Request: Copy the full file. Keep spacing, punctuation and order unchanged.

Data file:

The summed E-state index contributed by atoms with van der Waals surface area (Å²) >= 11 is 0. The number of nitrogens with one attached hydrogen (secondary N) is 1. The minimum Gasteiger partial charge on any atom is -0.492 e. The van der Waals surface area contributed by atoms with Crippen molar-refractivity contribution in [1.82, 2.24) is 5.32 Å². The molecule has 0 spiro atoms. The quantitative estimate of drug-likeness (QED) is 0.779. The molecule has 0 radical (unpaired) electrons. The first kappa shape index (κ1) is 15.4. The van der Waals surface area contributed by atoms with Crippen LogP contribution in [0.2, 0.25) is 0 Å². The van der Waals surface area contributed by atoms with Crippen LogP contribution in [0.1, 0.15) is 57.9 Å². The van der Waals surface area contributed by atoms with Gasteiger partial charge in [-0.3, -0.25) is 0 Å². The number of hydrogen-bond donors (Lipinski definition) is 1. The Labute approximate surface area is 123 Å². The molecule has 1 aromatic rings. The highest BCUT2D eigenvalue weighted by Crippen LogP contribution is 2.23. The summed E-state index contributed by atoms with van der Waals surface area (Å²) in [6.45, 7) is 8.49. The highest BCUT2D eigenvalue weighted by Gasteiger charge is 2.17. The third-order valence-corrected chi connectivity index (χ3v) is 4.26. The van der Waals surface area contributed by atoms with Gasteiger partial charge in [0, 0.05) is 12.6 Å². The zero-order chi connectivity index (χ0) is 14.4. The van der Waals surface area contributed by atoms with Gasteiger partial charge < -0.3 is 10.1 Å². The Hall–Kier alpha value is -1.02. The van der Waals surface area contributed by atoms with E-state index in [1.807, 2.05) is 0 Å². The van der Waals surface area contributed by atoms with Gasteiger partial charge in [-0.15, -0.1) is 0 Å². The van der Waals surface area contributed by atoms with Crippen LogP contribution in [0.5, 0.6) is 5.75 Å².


The summed E-state index contributed by atoms with van der Waals surface area (Å²) >= 11 is 0. The number of nitrogens with one attached hydrogen (secondary N) is 1. The minimum Gasteiger partial charge on any atom is -0.492 e. The van der Waals surface area contributed by atoms with Crippen molar-refractivity contribution in [1.82, 2.24) is 5.32 Å². The molecule has 0 spiro atoms. The quantitative estimate of drug-likeness (QED) is 0.779. The molecule has 0 radical (unpaired) electrons. The first kappa shape index (κ1) is 15.4. The van der Waals surface area contributed by atoms with Crippen LogP contribution in [0.2, 0.25) is 0 Å². The van der Waals surface area contributed by atoms with Crippen LogP contribution in [0.1, 0.15) is 57.9 Å². The van der Waals surface area contributed by atoms with Gasteiger partial charge in [-0.3, -0.25) is 0 Å². The number of hydrogen-bond donors (Lipinski definition) is 1. The Labute approximate surface area is 123 Å². The molecule has 1 aromatic rings. The highest BCUT2D eigenvalue weighted by Crippen LogP contribution is 2.23. The summed E-state index contributed by atoms with van der Waals surface area (Å²) in [6.45, 7) is 8.49. The highest BCUT2D eigenvalue weighted by Gasteiger charge is 2.17. The third-order valence-corrected chi connectivity index (χ3v) is 4.26. The van der Waals surface area contributed by atoms with Gasteiger partial charge in [0, 0.05) is 12.6 Å². The zero-order chi connectivity index (χ0) is 14.4. The van der Waals surface area contributed by atoms with Gasteiger partial charge < -0.3 is 10.1 Å². The Hall–Kier alpha value is -1.02. The van der Waals surface area contributed by atoms with E-state index in [1.807, 2.05) is 0 Å². The van der Waals surface area contributed by atoms with Gasteiger partial charge in [-0.15, -0.1) is 0 Å². The van der Waals surface area contributed by atoms with Crippen LogP contribution in [0.5, 0.6) is 5.75 Å².